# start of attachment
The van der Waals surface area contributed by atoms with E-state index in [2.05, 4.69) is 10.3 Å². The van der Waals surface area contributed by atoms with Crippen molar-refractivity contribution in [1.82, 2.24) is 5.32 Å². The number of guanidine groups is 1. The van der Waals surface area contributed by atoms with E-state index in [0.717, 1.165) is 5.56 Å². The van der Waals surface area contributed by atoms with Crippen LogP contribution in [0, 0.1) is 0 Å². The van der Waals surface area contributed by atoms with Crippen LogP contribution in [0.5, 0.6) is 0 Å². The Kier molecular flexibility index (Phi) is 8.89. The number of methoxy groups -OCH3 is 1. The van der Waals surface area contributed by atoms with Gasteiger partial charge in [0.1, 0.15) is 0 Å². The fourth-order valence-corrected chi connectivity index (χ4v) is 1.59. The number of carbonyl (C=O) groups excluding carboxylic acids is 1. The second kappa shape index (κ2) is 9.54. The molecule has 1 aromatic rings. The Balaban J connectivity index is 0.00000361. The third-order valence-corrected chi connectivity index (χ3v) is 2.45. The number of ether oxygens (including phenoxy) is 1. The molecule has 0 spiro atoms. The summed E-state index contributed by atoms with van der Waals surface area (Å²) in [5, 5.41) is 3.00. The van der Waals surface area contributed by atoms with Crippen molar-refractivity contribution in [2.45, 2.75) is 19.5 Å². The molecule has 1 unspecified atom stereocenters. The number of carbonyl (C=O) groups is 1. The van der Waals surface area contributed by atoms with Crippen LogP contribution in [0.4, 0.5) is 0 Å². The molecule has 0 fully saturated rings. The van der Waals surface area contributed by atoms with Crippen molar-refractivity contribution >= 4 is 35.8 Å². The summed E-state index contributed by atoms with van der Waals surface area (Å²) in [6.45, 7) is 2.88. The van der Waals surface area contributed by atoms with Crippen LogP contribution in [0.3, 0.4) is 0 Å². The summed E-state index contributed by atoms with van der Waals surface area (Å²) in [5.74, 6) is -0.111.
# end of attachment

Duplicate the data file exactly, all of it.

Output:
The van der Waals surface area contributed by atoms with E-state index in [2.05, 4.69) is 10.3 Å². The van der Waals surface area contributed by atoms with Crippen molar-refractivity contribution in [1.82, 2.24) is 5.32 Å². The number of guanidine groups is 1. The van der Waals surface area contributed by atoms with E-state index in [0.717, 1.165) is 5.56 Å². The van der Waals surface area contributed by atoms with Crippen LogP contribution in [0, 0.1) is 0 Å². The van der Waals surface area contributed by atoms with Crippen LogP contribution in [0.5, 0.6) is 0 Å². The Kier molecular flexibility index (Phi) is 8.89. The number of methoxy groups -OCH3 is 1. The van der Waals surface area contributed by atoms with Gasteiger partial charge in [0.1, 0.15) is 0 Å². The fourth-order valence-corrected chi connectivity index (χ4v) is 1.59. The number of carbonyl (C=O) groups excluding carboxylic acids is 1. The second kappa shape index (κ2) is 9.54. The molecule has 1 aromatic rings. The Balaban J connectivity index is 0.00000361. The third-order valence-corrected chi connectivity index (χ3v) is 2.45. The number of ether oxygens (including phenoxy) is 1. The molecule has 0 spiro atoms. The summed E-state index contributed by atoms with van der Waals surface area (Å²) in [5, 5.41) is 3.00. The van der Waals surface area contributed by atoms with Crippen molar-refractivity contribution in [2.45, 2.75) is 19.5 Å². The molecule has 1 unspecified atom stereocenters. The number of carbonyl (C=O) groups is 1. The van der Waals surface area contributed by atoms with Crippen LogP contribution in [0.4, 0.5) is 0 Å². The molecule has 0 fully saturated rings. The van der Waals surface area contributed by atoms with Crippen molar-refractivity contribution >= 4 is 35.8 Å². The summed E-state index contributed by atoms with van der Waals surface area (Å²) in [6.45, 7) is 2.88. The van der Waals surface area contributed by atoms with Crippen LogP contribution in [0.3, 0.4) is 0 Å². The summed E-state index contributed by atoms with van der Waals surface area (Å²) in [5.74, 6) is -0.111.